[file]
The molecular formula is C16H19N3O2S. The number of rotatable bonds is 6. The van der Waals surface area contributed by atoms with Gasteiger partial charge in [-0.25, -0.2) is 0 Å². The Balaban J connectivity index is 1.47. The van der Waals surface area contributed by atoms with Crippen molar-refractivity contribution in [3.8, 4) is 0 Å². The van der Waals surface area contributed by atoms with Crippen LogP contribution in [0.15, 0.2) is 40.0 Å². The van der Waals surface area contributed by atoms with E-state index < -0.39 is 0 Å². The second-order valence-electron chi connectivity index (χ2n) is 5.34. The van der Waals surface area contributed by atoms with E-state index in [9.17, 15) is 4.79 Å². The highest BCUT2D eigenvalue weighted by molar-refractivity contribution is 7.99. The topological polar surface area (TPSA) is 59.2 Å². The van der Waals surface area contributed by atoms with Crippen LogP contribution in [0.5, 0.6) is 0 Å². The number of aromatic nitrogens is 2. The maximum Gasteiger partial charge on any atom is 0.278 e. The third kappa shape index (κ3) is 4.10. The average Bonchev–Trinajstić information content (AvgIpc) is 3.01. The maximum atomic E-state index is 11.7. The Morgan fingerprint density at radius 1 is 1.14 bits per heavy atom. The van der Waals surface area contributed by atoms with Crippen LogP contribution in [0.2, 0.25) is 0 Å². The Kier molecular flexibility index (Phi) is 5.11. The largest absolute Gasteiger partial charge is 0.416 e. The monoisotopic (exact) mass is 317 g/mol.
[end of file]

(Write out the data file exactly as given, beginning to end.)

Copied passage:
The molecular formula is C16H19N3O2S. The number of rotatable bonds is 6. The van der Waals surface area contributed by atoms with Gasteiger partial charge in [-0.25, -0.2) is 0 Å². The Balaban J connectivity index is 1.47. The van der Waals surface area contributed by atoms with Crippen molar-refractivity contribution in [3.8, 4) is 0 Å². The van der Waals surface area contributed by atoms with Crippen LogP contribution in [0.15, 0.2) is 40.0 Å². The van der Waals surface area contributed by atoms with E-state index < -0.39 is 0 Å². The second-order valence-electron chi connectivity index (χ2n) is 5.34. The van der Waals surface area contributed by atoms with E-state index in [9.17, 15) is 4.79 Å². The highest BCUT2D eigenvalue weighted by molar-refractivity contribution is 7.99. The topological polar surface area (TPSA) is 59.2 Å². The van der Waals surface area contributed by atoms with Crippen LogP contribution in [0.5, 0.6) is 0 Å². The number of aromatic nitrogens is 2. The maximum Gasteiger partial charge on any atom is 0.278 e. The third kappa shape index (κ3) is 4.10. The average Bonchev–Trinajstić information content (AvgIpc) is 3.01. The maximum atomic E-state index is 11.7. The Morgan fingerprint density at radius 1 is 1.14 bits per heavy atom. The van der Waals surface area contributed by atoms with Crippen LogP contribution in [0.2, 0.25) is 0 Å². The Kier molecular flexibility index (Phi) is 5.11. The largest absolute Gasteiger partial charge is 0.416 e. The monoisotopic (exact) mass is 317 g/mol.